When it comes to the coronavirus and insurance coverage, officials at Chattanooga area brokerage firms say 2020 has rewritten the playbooks.
"It has been an amazing year of transformation," says John Sorrow, who is regional agency executive for McGriff Insurance in Chattanooga. "I see that continuing. We have continued emerging risks."
DeForest Spencer, president and owner of Spencer Benefits in the city, says COVID-19 has "absolutely changed the dialogue on both ends."
"We need to make sure [businesses] are aware of their sick pay plan, and make sure they have a sick plan that's in order," he says. "In addition to the core benefits lineup of medical, dental and vision, we're starting to see more companies consider life and disability benefits, even voluntary benefits like hospital and critical care."
Insurance brokerage firms are intermediaries between companies or individuals and insurers. They provide industry expertise, and can save time and money in tracking down the right coverages.
Sorrow, a longtime Chattanooga insurance executive, joined seven years ago what was then BB&T Huffaker and has since become McGriff Insurance with the union of BB&T and SunTrust into Truist.
McGriff has become the fifth largest broker in the United States, Sorrow says. Chattanooga is McGriff's biggest office in Tennessee, and with $28 million in annual revenue, it's the largest firm in the city, Sorrow says.
"We've had an awful lot of change," he adds. "That's what comes with the simplicity and power" of becoming among the top five largest brokers in the country, he says.
Sorrow cites McGriff's breadth of product. A lot of firms here may offer brokerage for employee benefits, property or casualty or personal lines, but McGriff has departments for all of them, he says, noting the company has 66 employees just in Chattanooga.
Spencer says he's the third generation of his family to be in the insurance sector, having worked for what was Chattanooga-based Provident Life & Accident Insurance Co., now Unum Group, for six years before going into personal production in 1986 and then starting his business a few years ago.
He has gravitated toward working in the business market, such as employee and executive benefit plans and with individual life insurance. In addition to core benefits, Spencer says, businesses tell him what they want in regards to benefits packages to recruit or retain employees.
"They may need to expand outside the core benefits and get into other types of benefit plans that would be more suitable for key employees," he says. "It's not a one-size-fits-all thing for many companies."
Sorrow says there has been "a huge change" in the emerging risks clients are facing these days. The first part of March, he says, clients in Nashville and Cookeville, Tennessee, were hit by tornados and then the coronavirus, and many of those businesses closed. Then the Chattanooga area was ravaged by the same troubles.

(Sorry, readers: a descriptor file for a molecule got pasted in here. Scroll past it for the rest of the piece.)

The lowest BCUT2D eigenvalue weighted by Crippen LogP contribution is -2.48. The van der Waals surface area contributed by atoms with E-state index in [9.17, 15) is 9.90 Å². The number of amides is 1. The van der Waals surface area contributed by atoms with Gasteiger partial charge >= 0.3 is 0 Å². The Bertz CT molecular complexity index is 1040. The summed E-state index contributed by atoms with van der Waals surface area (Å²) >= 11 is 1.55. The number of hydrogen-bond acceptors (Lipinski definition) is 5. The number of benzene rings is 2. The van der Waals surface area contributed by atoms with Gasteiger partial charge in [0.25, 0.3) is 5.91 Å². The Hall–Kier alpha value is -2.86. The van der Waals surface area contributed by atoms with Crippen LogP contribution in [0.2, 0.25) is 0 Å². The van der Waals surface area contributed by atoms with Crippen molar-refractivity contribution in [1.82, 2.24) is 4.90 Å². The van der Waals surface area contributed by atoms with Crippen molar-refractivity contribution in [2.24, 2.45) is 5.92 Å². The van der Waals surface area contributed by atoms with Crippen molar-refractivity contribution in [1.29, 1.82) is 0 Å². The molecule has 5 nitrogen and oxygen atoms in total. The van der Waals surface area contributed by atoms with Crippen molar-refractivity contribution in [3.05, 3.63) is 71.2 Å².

Sorrow sees emerging risks for companies such as in product liability, or in helping those in the hotel or restaurant industries to ensure they're taking measures to keep their customers and their employees safe.
"If you're a human resources director, what's the best approach financially and competitively — do I furlough or lay off? What kind of impact will that have on my business financially?" he asks. "How will federal legislation change that mix? Unemployment benefits, as those change, how will that impact the decisions employers make?"
In this time of COVID-19, no one has ever been through such a pandemic before, Sorrow says. Federal officials, the judiciary, companies and employees are making decisions for the first time, he says.
"The most information and resources, and the robust information we provide" will help its clients best, he says. Sorrow says he doesn't see the need changing in the future.
"We'll be living with this virus for a while," he says. "As time goes by, we anticipate there will additional risks that will emerge. How do we help our clients stay in front of emerging risks in addition to those that occurred?"
Spencer says there are technology concerns as well in the current environment, such as making sure companies can handle virtual benefit enrollments and virtual benefit meetings. A lot of employees are working from home and there are risks related to personal interaction, he says.
"I suspect the coronavirus has made companies aware of some shortcomings that might not have been normally addressed," Spencer says. "I expect plans will be part of a package going forward even after a vaccine comes into play."
He says he's seeing a lot of interest in the area of executive benefits amid the pandemic.
"The need to attract and retain key people is even more important," Spencer says.
Sorrow says it's "a very dynamic time in our business."
"We're directly connected to clients," he says. "Running a business right now, there's a lot of sleepless nights. There's no training programs for this."